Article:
My friend Kieron Black was in New York over the weekend. Kieron and I are at roughly the same point in our writing processes and we agreed to critique each other's first 50 pages.

We started out talking about trends in the young adult and middle grade reader books, particularly about the number of books with illustrations that are out there like Scott Westerfield's Levithan series. Kieron, who is also an illustrator, is writing an action and adventure story about a young boy named Prawn who gets swept up in the middle of a war between sea creatures. Kieron is using his illustrations to give the reader a clearer picture of the sea creatures and their world.

This made me wonder: what's your favorite example of a young adult or middle-grade book with illustrations? Tell me in the comments are below and you'll have a chance to win an advanced reading copy of Lovesick, the third book in the Ghostgirl series by Tonya Hurley. The series is a kind of neo-gothic, Edgar Allen Poe-influenced series about a girl named Charlotte Usher and it has beautiful illustrations.

Post your response in the comments section below and I'll select a winner in one week.

Monday, December 6, 2010

It’s Beginning To Read A Lot Like Christmas

Every Christmas, I re-read my favorite young adult books that have holiday themes. My three must-reads for the holiday season are End of Term by Antonia Forest, Jo of the Chalet School by Elinor M. Brent-Dyer and The Lion, the Witch and the Wardrobe by C.S. Lewis.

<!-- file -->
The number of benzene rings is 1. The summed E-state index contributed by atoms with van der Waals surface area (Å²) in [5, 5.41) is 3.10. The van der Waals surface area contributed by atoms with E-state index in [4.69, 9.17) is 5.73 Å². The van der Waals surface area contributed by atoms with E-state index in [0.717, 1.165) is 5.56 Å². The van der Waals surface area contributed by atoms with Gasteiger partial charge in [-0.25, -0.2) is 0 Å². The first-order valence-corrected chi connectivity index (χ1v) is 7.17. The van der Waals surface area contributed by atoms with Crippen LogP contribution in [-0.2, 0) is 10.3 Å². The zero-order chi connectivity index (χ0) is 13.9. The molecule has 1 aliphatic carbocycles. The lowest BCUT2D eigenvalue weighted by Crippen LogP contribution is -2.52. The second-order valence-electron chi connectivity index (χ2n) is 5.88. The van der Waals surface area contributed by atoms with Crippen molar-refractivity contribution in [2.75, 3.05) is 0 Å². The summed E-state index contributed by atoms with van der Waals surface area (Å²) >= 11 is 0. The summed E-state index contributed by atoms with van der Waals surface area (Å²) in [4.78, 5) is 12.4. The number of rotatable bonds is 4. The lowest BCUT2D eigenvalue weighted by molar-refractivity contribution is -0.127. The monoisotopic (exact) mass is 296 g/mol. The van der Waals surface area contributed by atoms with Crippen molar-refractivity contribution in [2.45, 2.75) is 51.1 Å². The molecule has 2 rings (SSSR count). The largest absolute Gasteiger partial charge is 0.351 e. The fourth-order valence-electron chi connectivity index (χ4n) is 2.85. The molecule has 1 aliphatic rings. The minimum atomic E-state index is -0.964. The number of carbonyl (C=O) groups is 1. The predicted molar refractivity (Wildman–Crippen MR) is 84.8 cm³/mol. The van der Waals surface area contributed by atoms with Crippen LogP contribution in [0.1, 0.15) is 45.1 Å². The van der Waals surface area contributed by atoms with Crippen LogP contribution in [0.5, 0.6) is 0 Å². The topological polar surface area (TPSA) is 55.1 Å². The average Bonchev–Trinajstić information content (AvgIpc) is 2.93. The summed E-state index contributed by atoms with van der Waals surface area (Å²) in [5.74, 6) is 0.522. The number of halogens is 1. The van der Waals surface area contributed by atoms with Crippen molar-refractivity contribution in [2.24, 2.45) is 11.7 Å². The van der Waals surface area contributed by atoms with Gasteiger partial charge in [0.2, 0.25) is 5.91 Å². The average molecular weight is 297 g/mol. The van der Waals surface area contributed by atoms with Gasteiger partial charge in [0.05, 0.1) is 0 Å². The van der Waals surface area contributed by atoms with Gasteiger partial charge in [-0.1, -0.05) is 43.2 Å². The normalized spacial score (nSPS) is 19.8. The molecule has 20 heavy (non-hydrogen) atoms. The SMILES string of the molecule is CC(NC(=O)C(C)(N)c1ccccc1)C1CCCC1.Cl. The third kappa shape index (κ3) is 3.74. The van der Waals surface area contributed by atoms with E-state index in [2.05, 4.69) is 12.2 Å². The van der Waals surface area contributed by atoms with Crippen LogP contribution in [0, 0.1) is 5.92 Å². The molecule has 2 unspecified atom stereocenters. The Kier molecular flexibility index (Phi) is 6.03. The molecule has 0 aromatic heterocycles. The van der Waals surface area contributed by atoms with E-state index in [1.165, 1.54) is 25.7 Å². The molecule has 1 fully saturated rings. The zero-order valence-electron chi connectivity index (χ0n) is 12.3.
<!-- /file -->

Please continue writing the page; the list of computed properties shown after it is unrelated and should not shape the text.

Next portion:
The first two books were published in England in 1959 and 1926, respectively, and are difficult to buy. Part of what I like about these books is that they are from a different time and tell a story of a holiday tradition that was very different than my own. In Jo of the Chalet School, there are two beautiful chapters on Jo’s Christmas in Innsbruck in 1926. It’s mostly mundane stuff, with long descriptions of shopping for presents and what clothes the characters were wearing. It’s like seeing an old friend every time I re-read it.

End of Term is more complex. The premise of the story is that a school is putting on its annual Christmas play. The language and writing are beautiful and there is a real discussion within the book about religion, the Christmas story and how it is told. One of my favorite parts comes at the end when Patrick, a friend of Nicola, the main character, watches her perform a solo in the church where the play is being staged.

“Difficult, Patrick thought, to think of that as Nicola singing—this immaculate succession of notes, lifting and drifting among the soaring pillars and arches as he had seen thistledown lift and drift on evening the watermeadows, floating away at last above the trees...He did not know why (there was nothing in the words to warrant it) but, as the verse ended, it seemed to him, the hairs crisping on his scalp, that she had been singing of the ultimate solitude of God.”

What I like about The Lion, the Witch and the Wardrobe is much simpler. As a child, it made me sad when Tumnus, the faun, tells Lucy about the White Witch’s hold over Narnia and its eternal winter. “Why, it is that she has got all Narnia under her thumb. It’s she that makes it always winter and never Christmas; think of that!” It’s something that’s so easy for a child to relate to – and it also explains, very simply, one of the many reasons why the White Witch is so evil.

What are your favorite holiday re-reads? Let me now and you can win a copy of City of Masks by Mary Hoffman. Post your entry in the comments section below and don’t forget to give me a way to contact you. I’ll post the winner next week.